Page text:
One day after President Trump ordered the grounding of the advanced Boeing 737 “Max” jetliners over safety concerns, airlines that operate them in South Florida juggled schedules Thursday and made arrangements to fly empty planes back to their home bases.
American Airlines — which operates a far-flung Latin American and U.S. hub at Miami International Airport — appeared to be the airline affected the most.
Airport spokesman Greg Chin said American was still dealing with delays and cancellations Thursday and expects more on Friday. Chin said American had 17 arrivals and 11 departures canceled Thursday.
“They’re projecting additional cancellations into at least tomorrow,” Chin said. The 11 cancellations Thursday included flights to Boston, Denver, San Jose, Costa Rica, the Caribbean island destinations of Port-au-Spain and Antigua, and Quito, Ecuador.
The Brazilian airline GOL and Cayman Airways each had an arrival and a departure canceled. Both foreign carriers grounded their affected 737s on Monday, Chin said. The Panamanian airline Copa flew an empty Super Max back to Panama on Wednesday after dropping off passengers in Miami.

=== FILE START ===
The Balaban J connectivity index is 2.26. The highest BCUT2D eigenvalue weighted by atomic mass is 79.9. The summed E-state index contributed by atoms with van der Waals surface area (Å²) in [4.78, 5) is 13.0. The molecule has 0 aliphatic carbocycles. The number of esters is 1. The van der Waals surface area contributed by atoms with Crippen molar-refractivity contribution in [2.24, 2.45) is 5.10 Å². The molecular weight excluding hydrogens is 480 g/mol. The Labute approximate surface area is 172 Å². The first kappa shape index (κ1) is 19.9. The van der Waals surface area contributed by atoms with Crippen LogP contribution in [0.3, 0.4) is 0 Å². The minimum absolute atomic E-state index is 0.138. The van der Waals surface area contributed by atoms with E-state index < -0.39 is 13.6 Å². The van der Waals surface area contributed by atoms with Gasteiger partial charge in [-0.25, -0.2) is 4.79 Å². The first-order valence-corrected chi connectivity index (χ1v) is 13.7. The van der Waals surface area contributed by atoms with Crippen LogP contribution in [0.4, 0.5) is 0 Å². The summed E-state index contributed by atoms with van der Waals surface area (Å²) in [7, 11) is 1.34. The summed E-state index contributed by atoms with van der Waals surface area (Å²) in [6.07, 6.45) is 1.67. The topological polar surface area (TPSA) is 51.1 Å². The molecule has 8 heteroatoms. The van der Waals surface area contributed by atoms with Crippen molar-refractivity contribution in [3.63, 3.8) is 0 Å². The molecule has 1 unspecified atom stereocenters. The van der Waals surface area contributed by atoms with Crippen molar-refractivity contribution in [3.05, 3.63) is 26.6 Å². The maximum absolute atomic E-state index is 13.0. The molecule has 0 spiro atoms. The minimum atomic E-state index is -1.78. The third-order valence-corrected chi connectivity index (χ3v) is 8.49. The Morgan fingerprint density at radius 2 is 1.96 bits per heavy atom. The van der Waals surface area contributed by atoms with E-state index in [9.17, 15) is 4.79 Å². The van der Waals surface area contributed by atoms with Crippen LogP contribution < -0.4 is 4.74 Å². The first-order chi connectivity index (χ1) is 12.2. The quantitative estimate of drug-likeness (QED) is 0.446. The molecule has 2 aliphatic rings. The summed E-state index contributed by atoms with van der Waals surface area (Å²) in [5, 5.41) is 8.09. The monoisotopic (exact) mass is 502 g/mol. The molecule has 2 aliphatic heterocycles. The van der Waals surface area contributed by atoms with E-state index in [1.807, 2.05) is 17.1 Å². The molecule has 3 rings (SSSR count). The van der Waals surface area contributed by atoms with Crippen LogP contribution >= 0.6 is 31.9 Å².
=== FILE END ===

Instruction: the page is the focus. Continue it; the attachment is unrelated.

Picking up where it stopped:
Chin said American had been operating the Super Max on 42 departures daily at Miami. He added that 11 of the affected aircraft were scheduled to be ferried without passengers back to the carrier’s large maintenance center in Tulsa, OK., starting mid-afternoon Thursday.
“When the ground stop went into effect, any flights in the air were allowed to continued to their destinations,” he said.
Any planes still on the ground when the federal order was initiated were ferried to wherever the airlines decided to warehouse them, although the carriers needed Federal Aviation Administration approval to transport them.
Carriers forced to delay or cancel flights were re-booking or granting refunds to passengers whose travel plans were disrupted. Southwest Airlines pledged to re-book passengers on alternate flights for free within 14 days. American said it is refunding money to passengers whose flights were canceled.
Customers scheduled to fly with airlines operating the advanced airliner can check the status of their flights by consulting FlightAware.com or SeatGuru.com.
Greg Meyer, spokesman for Fort Lauderdale-Hollywood International Airport, said flight disruptions at the Broward County airport were minimal after the groundings.
“We’ve had very little impact here,” Meyer said. The last Super Max to leave the airport was operated by the Canadian carrier WestJet, which left for Calgary on Wednesday night.